scapegoating

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scapegoating

 [skāp´gōt-ing]
a process by which an individual or group is identified as being different from others and becomes the focus of the group's fears, anger, or aggression.

scapegoating

[skāp′gōting]
Etymology: ME, escapen, to escape, goot
the projection of blame, hostility, or suspicion onto one member of a group by other members to avoid self-confrontation.
References in periodicals archive ?
Incest is a common scapegoat story feature, ranking alongside "rape" and "bestiality" as a sexual crime that "transgress[es] the taboos that are considered the strictest" (Scapegoat 15).
The critical international and national media were made the scapegoats for the negative press coverage when in fact it was Erdoy-an who made a series of public blunders, such as stating his wish to copy the Nazi-era Hitler regime as part of his wish to become an executive president.
For Girard, the passion and other biblical narratives are not sacrificial because, unlike other foundational myths, the Bible does not turn innocent victims into scapegoats or normal human victims into divine objects of worship.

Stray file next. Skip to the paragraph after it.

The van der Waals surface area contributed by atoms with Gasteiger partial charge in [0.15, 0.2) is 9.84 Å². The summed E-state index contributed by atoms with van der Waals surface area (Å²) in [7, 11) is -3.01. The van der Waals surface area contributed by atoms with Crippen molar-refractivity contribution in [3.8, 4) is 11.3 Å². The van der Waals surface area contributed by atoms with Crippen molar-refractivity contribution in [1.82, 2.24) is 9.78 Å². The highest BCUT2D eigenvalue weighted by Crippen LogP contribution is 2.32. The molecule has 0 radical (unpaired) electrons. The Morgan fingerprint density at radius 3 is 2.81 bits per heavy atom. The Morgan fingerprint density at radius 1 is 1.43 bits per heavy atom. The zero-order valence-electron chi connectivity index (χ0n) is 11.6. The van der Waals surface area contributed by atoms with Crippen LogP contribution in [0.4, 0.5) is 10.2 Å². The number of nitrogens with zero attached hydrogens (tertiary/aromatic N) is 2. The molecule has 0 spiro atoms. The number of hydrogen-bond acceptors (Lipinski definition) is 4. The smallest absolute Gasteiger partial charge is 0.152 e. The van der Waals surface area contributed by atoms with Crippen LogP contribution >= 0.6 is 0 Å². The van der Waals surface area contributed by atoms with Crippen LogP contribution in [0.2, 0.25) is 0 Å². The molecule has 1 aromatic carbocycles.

Filming on The Scapegoat began in London this week and it seems Matthew, 36, is still hot property.
King apparently decided that Islam is to be the scapegoat for America's ills; and he is now on a witch-hunt for Muslims to burn.
The bottom line is that managers and employees risk harming the entire organization when they scapegoat others, he said, adding that it's "not the best way to protect your ego," Harvey says.
From Fred Merkle of the 1908 Giants, marked forever by his failure to tag second base on a winning hit, to Mitch Williams of the Phillies, whose home run toss to Toronto's Joe Carter ended the 1993 World Series, the author explores how nine selected players became marked for life as baseball's scapegoats by the media and fans.
The 25-year-old, who was punished by the Premier League for an illegal meeting with Chelsea, claims the Gunners used him as a scapegoat over the "tapping up" affair with the Premiership champions.
Relying on Girard's distinction between a scapegoat in the text and a scapegoat of the text, Cousineau shows how, while these narrators tend to shift who we see as a scapegoat in the text, the texts overall avoid making scapegoats, but only if we read these books with great care, focusing on "the objective pattern of events of the novel, as distinct from the narrator's perspective on them" (29).
But last night, her husband Andrew spoke out for the first time to say she had been made a scapegoat during a "year of hell", and was taking the PCT to a tribunal claiming unfair dismissal.
They were due to hold an emergency meeting today but Mr Singh, 40, said he has been made a scapegoat.